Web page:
With an attentive audience of tens of thousands on a day attended by 200,000, the Gala was an opportunity for Corbyn to suggest some practical steps that could assist in transforming a passive crowd into an active movement. He should have appealed for everybody who was not yet a member, to become one. He should have asked every member to become an active member – not in the sense of taking an avid interest in Matters Arising at the next ward meeting, but in taking part in public activities organised by the local party. He could have called on all local party officers to audit the work of their ward or CLP and to develop a strategic turn outwards, identifying key issues in their local areas and targeting potential new members and supporters. Fewer meetings, more action. As membership grows, new talents and expertise become available to the local party and need to be deployed. This is particularly important in reaching young members and BME members with ‘like recruits like’ recruitment approaches.

Most local party activists have a pretty good handle on their local area, but maybe this knowledge could be systematised and used as the basis for targeted action in the same way that some unions have developed strategies to ‘map’ workplaces. By getting an accurate picture of the types of job, types of worker, and likely issues in a particular workplace, many unions have run successful campaigns to build membership and improve conditions. A similar approach could be applied to the demography, geography and employment pattern of constituencies. In fact, using the experience, expertise and talents of members of affiliated unions to do this would be an ideal way to strengthen and build the relationship between local parties and unions.

The Labour Party does not appear to have a dedicated trade union strategy at the moment and it badly needs one. Although Corbyn referred to the unions in his speech and is always positive and supportive of them, he could have begun to develop a strategy by calling on all affiliated unions to push for their members to join their local parties. Unions could provide details to their members on how to do this through the branches or using email, text messages, Facebook, Twitter or whatever other medium is available. A strong union presence in local parties anchors the party in the world of work and potentially provides a strong link to issues around which to campaign. Identifying the big employers in each constituency and the main types of employment and developing a relationship with the relevant unions could also pay dividends. If there is no union in the main workplaces of the constituency, this provides an ideal focus for joint party/union campaigns for unionisation.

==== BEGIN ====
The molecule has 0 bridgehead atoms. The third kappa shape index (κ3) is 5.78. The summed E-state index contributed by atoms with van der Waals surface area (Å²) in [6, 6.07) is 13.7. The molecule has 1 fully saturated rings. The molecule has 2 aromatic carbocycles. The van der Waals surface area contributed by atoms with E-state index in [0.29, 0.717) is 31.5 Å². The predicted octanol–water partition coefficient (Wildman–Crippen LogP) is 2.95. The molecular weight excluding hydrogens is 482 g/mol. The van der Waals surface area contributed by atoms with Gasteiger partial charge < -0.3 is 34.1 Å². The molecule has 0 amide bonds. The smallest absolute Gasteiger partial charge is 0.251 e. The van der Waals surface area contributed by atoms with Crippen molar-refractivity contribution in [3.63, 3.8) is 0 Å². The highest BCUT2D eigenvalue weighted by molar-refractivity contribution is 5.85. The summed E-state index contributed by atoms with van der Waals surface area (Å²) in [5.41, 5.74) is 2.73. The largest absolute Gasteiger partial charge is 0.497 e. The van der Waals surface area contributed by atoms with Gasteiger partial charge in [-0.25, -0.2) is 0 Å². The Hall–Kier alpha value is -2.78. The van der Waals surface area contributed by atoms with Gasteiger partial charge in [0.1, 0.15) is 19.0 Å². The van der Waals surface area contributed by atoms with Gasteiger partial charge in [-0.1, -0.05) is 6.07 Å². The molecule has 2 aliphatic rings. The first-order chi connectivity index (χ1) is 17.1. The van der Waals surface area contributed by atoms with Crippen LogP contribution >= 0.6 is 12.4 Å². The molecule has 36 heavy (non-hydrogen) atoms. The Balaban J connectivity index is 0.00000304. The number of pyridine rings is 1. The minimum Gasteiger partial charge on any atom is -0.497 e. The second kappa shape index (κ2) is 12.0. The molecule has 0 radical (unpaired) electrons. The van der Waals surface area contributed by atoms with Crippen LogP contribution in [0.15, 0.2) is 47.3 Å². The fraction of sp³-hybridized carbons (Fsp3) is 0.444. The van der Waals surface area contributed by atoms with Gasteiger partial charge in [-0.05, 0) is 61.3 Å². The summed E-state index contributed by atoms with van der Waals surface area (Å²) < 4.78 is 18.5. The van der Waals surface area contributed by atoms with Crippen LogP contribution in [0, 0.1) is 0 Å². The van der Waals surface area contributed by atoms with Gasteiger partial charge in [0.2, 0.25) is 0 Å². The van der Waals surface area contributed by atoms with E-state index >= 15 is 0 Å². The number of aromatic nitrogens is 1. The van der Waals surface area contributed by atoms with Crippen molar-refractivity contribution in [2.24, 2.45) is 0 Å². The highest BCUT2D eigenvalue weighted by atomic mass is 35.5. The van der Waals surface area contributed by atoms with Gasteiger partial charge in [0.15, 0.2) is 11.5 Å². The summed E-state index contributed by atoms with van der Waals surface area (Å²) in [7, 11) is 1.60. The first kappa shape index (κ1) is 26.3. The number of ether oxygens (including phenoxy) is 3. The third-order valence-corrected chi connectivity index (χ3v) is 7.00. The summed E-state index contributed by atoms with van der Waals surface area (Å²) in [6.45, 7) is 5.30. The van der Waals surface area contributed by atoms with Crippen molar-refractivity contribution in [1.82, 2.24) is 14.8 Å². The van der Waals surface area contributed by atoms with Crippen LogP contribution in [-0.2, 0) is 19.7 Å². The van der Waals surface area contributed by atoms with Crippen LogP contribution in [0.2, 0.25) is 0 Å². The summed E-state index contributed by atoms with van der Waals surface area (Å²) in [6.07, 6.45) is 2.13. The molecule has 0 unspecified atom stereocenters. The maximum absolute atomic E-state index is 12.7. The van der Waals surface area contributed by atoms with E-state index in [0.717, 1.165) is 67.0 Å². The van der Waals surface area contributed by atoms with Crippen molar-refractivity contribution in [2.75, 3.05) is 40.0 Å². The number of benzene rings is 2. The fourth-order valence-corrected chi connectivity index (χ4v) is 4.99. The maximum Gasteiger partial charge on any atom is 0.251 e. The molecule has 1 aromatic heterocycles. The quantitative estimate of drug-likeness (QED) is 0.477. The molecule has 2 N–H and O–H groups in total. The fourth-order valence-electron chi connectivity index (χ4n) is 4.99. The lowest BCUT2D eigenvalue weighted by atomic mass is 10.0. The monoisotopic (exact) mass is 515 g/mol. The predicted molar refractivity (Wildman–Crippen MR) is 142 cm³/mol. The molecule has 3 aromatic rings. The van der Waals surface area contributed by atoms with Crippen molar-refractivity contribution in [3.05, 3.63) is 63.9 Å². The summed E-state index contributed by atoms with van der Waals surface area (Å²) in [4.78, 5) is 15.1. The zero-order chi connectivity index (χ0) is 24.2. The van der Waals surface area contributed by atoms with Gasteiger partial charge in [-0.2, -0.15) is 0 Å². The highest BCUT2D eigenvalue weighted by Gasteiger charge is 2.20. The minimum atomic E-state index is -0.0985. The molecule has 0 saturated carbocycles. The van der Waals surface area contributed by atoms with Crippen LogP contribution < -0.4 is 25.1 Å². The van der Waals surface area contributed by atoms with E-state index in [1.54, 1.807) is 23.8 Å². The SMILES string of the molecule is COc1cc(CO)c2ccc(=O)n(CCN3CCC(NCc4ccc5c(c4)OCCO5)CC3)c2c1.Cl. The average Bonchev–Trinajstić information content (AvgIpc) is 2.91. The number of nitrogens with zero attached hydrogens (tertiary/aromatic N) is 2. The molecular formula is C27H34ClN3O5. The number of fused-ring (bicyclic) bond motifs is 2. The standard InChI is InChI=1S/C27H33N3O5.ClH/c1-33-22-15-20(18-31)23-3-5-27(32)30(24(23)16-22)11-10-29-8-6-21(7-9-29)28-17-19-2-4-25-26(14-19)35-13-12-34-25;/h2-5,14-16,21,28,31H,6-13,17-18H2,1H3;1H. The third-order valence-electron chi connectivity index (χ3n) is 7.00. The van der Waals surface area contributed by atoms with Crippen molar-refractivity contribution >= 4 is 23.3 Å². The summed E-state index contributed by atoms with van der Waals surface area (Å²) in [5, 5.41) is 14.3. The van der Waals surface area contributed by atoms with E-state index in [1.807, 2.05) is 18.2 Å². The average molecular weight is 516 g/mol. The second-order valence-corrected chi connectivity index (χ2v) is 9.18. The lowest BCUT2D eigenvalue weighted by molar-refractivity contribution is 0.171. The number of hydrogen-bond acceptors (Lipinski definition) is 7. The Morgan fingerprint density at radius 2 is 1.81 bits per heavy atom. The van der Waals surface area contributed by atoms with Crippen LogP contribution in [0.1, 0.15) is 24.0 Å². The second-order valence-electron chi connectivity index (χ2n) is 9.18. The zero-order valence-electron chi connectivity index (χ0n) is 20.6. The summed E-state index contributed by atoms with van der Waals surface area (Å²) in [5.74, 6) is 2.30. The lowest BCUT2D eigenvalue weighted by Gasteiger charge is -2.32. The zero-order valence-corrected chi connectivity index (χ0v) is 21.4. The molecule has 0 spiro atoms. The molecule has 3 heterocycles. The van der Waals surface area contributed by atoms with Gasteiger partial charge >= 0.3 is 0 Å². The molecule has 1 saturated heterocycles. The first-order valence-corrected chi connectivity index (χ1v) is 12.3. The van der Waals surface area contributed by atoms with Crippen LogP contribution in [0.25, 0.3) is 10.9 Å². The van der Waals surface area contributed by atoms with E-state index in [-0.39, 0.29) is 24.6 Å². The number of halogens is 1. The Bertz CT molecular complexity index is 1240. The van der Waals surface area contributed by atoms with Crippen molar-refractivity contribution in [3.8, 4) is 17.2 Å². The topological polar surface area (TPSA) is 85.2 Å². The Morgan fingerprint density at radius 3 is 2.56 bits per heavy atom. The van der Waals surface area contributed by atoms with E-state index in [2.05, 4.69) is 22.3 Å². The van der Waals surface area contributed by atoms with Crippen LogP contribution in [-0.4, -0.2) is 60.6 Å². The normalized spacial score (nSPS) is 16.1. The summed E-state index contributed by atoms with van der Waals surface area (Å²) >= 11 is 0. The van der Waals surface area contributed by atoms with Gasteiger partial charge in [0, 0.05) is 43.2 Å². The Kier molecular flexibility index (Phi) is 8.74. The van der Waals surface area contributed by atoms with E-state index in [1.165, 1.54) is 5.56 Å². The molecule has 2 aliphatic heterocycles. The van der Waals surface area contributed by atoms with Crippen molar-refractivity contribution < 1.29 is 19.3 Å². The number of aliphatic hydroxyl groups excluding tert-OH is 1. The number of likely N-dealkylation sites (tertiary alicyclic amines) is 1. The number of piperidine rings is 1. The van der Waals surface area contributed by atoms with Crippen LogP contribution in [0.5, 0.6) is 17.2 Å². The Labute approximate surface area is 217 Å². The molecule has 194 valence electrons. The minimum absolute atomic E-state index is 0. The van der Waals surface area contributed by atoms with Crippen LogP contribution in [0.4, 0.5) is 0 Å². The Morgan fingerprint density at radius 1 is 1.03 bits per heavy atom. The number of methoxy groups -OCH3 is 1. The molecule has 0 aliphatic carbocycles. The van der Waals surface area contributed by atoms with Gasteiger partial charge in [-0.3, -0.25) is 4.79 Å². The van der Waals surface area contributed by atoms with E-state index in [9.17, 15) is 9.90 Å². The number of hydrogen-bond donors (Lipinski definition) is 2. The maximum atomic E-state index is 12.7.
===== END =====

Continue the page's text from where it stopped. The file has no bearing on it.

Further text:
He also mentioned working with community organisations but took it no further. Many CLPs doubtless work closely with a range of community groups but it could be extended and developed into a coherent practice of identifying relevant community organisations, building links and working together on specific campaigns. This could be a way of integrating the political campaign work in relation to the different levels of government (local, devolved, UK) as well as in relation to non-state organisations and direct action. By digging deep roots in the local communities and being prepared to work with other organisations, local parties increase their reach, build their influence, increase their membership and can achieve results for and with their local community. Labour movement organisations in the past (such as the South Wales Miners Federation1) built the sort of local presence that reflected the fact that they earned the trust and support of local communities to the extent that they were seen as the leaders of their local community.

Corbyn needs to use the opportunities provided by an increased party membership and support to deepen and broaden the party’s base among working people, to integrate the trade unions and individual trade unionists locally into the work of the party and to engage with community organisations around specific campaigns to win gains for local people.

The next step must be to link the rhetoric on social change to action, using the experience of the longstanding members and engaging the new members in activity to begin the process of transforming the Labour Party into a movement that is not just able to change the electoral make up of the House of Commons but is able to fundamentally change society itself.

  1. Admittedly in different circumstances to today (before the advent of the welfare state) many working class communities and trade unions set up their own services and activities. Even as late as 1934 there were over one hundred miners’ libraries in the Welsh coalfields, many of which were part of larger miners’ institutes with a wide range of cultural opportunities on offer – from amateur radio to drama, from photography to opera as well as political and trade union education (‘one of the greatest networks of cultural institutions created by working people anywhere in the world’ (Rose, The Intellectual Life of the British Working Class, London, Yale University Press, 2010, p. 237)).